pitting

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Related to Pitting corrosion: Crevice corrosion, Intergranular corrosion, stress corrosion

pit 1

 (pĭt)
n.
1. A natural or artificial hole or cavity in the ground.
2.
a. An excavation for the removal of mineral deposits; a mine.
b. The shaft of a mine.
3. A concealed hole in the ground used as a trap; a pitfall.
4. A small indentation in a surface: pits in a windshield.
5.
a. A natural hollow or depression in the body or an organ.
b. A small indented scar left in the skin by smallpox or other eruptive disease; a pockmark.
c. Zoology Either of a pair of depressions between the nostril and the eye of a pit viper that contain heat-sensing organs.
d. Botany A cavity in the wall of a plant cell where there is no secondary wall, as in fibers, tracheids, and vessel elements.
e. Informal An armpit.
6. An enclosed, usually sunken area in which animals, such as dogs or gamecocks, are placed for fighting.
7.
a. The section directly in front of and below the stage of a theater, in which the musicians sit.
b. Chiefly British The ground floor of a theater behind the stalls.
8.
a. The section of an exchange where trading in a specific commodity is carried on.
b. The gambling area of a casino.
9.
a. A sunken area in a garage floor from which mechanics may work on cars.
b. often pits Sports An area beside an auto racecourse where cars may be refueled or serviced during a race: pulled into the pits to have the tires rotated.
10.
a. Hell. Used with the.
b. A miserable or depressing place or situation.
c. pits Slang The worst. Used with the: "New York politics are the pits" (Washington Star).
11. Football The middle areas of the defensive and offensive lines.
v. pit·ted, pit·ting, pits
v.tr.
1. To mark with cavities, depressions, or scars: a surface pitted with craters.
2. To set in direct opposition or competition: a war that pitted brother against brother.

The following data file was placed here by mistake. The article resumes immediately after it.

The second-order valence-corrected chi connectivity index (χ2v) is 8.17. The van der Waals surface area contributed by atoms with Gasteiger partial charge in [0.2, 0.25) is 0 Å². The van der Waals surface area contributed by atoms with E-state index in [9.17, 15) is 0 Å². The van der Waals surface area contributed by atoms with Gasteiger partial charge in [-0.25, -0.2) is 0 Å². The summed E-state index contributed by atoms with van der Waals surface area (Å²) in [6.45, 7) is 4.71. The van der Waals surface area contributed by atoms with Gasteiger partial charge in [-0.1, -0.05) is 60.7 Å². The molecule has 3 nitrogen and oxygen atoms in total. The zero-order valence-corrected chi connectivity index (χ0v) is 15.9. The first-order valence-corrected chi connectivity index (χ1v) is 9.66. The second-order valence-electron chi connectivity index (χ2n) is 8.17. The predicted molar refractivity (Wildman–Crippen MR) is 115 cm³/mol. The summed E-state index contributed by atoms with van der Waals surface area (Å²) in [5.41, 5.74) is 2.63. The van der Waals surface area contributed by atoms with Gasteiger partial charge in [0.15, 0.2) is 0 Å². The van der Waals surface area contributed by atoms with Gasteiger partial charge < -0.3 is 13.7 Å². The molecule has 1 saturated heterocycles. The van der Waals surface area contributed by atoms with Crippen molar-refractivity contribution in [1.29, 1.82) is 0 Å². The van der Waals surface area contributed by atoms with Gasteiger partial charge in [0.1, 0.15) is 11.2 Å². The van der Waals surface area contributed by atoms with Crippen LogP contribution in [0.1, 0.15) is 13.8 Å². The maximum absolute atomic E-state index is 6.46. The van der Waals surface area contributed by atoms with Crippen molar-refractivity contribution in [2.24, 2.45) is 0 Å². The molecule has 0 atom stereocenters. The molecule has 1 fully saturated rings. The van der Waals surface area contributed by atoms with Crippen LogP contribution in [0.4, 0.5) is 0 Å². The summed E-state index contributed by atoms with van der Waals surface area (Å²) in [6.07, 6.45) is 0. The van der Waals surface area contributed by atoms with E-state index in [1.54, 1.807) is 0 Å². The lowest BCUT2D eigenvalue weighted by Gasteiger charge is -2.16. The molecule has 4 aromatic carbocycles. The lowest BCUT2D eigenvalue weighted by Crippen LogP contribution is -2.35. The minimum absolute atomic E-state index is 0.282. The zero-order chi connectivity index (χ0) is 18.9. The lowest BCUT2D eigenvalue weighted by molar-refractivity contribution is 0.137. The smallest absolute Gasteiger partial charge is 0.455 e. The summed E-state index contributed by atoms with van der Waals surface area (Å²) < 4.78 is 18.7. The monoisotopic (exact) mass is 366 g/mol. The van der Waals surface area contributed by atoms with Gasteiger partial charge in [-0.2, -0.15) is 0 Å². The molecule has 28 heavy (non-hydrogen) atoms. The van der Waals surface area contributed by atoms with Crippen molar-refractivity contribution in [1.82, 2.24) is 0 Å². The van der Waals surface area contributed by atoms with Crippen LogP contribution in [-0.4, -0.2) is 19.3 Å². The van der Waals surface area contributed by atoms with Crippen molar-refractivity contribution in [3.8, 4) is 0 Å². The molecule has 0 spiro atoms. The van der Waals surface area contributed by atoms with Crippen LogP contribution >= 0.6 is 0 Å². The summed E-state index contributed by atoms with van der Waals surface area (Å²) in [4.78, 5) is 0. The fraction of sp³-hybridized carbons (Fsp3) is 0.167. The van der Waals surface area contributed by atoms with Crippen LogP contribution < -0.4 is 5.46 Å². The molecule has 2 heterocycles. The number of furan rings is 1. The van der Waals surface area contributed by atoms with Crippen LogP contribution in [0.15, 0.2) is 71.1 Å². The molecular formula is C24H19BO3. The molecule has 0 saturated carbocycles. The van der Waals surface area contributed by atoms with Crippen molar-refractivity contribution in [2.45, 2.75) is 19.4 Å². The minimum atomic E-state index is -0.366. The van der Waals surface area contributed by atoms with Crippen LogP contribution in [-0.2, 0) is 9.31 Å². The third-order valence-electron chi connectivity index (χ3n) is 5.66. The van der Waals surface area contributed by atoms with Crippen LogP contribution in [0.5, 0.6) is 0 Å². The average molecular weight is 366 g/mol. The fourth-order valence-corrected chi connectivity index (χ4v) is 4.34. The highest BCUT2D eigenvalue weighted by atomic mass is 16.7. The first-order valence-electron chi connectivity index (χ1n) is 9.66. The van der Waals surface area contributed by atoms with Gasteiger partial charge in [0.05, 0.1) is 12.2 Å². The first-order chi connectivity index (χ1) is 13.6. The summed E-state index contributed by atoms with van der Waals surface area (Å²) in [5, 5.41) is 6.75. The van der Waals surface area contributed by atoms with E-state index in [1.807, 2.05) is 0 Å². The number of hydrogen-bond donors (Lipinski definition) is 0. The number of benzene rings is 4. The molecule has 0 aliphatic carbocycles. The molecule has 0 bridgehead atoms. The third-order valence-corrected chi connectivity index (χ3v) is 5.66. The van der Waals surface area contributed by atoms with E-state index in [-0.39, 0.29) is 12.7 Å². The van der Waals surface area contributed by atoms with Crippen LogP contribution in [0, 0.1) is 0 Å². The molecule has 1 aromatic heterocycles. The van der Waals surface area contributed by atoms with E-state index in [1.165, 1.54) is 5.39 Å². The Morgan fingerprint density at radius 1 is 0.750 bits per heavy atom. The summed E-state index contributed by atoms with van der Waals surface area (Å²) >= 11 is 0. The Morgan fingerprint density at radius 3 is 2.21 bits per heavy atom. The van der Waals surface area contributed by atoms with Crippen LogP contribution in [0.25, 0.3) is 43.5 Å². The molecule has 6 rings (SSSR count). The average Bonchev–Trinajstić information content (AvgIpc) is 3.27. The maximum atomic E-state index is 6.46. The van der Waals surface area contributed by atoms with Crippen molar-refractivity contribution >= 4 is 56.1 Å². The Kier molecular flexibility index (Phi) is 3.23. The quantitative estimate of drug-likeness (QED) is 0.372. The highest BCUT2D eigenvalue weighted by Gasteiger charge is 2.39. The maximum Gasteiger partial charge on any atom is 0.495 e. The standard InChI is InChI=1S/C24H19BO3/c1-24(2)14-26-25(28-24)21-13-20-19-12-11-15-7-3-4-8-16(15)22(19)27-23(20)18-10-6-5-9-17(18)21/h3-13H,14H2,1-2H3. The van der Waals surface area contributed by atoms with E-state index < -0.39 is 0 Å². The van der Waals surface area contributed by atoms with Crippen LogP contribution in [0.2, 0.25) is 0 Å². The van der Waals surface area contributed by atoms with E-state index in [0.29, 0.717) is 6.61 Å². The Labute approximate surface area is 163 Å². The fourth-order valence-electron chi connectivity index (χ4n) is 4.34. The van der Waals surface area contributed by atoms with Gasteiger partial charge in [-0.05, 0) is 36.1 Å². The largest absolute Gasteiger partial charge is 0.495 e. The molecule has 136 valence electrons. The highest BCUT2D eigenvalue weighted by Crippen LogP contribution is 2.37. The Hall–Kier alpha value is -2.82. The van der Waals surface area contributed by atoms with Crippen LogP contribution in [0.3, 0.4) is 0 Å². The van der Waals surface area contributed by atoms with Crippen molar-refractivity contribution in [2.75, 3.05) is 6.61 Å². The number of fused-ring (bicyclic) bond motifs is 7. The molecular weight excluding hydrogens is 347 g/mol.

3. To place, bury, or store in a pit.
v.intr.
1. To become marked with pits.
2. To retain an impression after being indented. Used of the skin.
3. To stop at a refueling area during an auto race.

[Middle English, from Old English pytt, ultimately from Latin puteus, well; see pau- in Indo-European roots.]

pit 2

 (pĭt)
n.
The single central kernel or stone of certain fruits, such as a peach or cherry.
tr.v. pit·ted, pit·ting, pits
To extract the pit from (a fruit).

[Dutch, from Middle Dutch.]
ThesaurusAntonymsRelated WordsSynonymsLegend:
Noun1.pitting - the formation of small pits in a surface as a consequence of corrosion
corroding, corrosion, erosion - erosion by chemical action
References in periodicals archive ?
Analysis of pipeline failure causes also shows that other often reasons causing pipe damage, especially, through-wall defect formation, are pitting corrosion [9, 21], damage caused by cyclic loading where corrosion-fatigue mechanism appears (usually in welding zone) [21, 24,28], and under particular conditions - hydrogen absorption (hydrogen brittleness) [29-31] and microbiological corrosion [9, 32, 33].
This event will feature Clariant's Jin Huang, Subsurface Account Manager, Integrity, presenting, "Study of Pitting Corrosion of Corrosion Resistant Alloys at Extreme High Temperature Using Electrochemical Measurements.
Selective corrosion grows in service at a faster rate than adjacent pitting corrosion.
This technique has already provided very interesting information concerning the initiation of pitting corrosion of various metal samples, (11-14) the growth of passive films on metals, (15) the characterization of thin inhibitor films on reactive metals, (16) and galvanic corrosion of iron zinc cells.
The higher values of the corrosion rate for pure Al in alkaline solutions encouraged the desire to study the effect of sodium hydroxide concentrations on the pitting corrosion of aluminum.
High positive potentials were avoided during the experiments because intensive pitting corrosion appeared in some solutions at high potentials.
It can be used to line new tanks and repair pitting corrosion damage or as a reinforced lining for refurbished tank bottoms.
In other cases, pitting corrosion occurs after a few years of storage in low quality water, which lead to the release of radioactivity to a storage pool [6, 7].
Localized corrosion attack in an otherwise resistant surface produces pitting corrosion.
For example, pumps in chemical industries subjected to aggressive environments and bearings and gears exposed to marine environment such as naval aircraft which suffer from pitting corrosion due to localized attack by chloride ions.
Pitting corrosion is a localized form of corrosion where the bulk material may remain passive, but pits or holes in the metal surface suffer localized and rapid surface degradation (FIGURE 3).
Use of the KCR inhibitor caused a repeated lowering of passive current density as well as complete protection from pitting corrosion.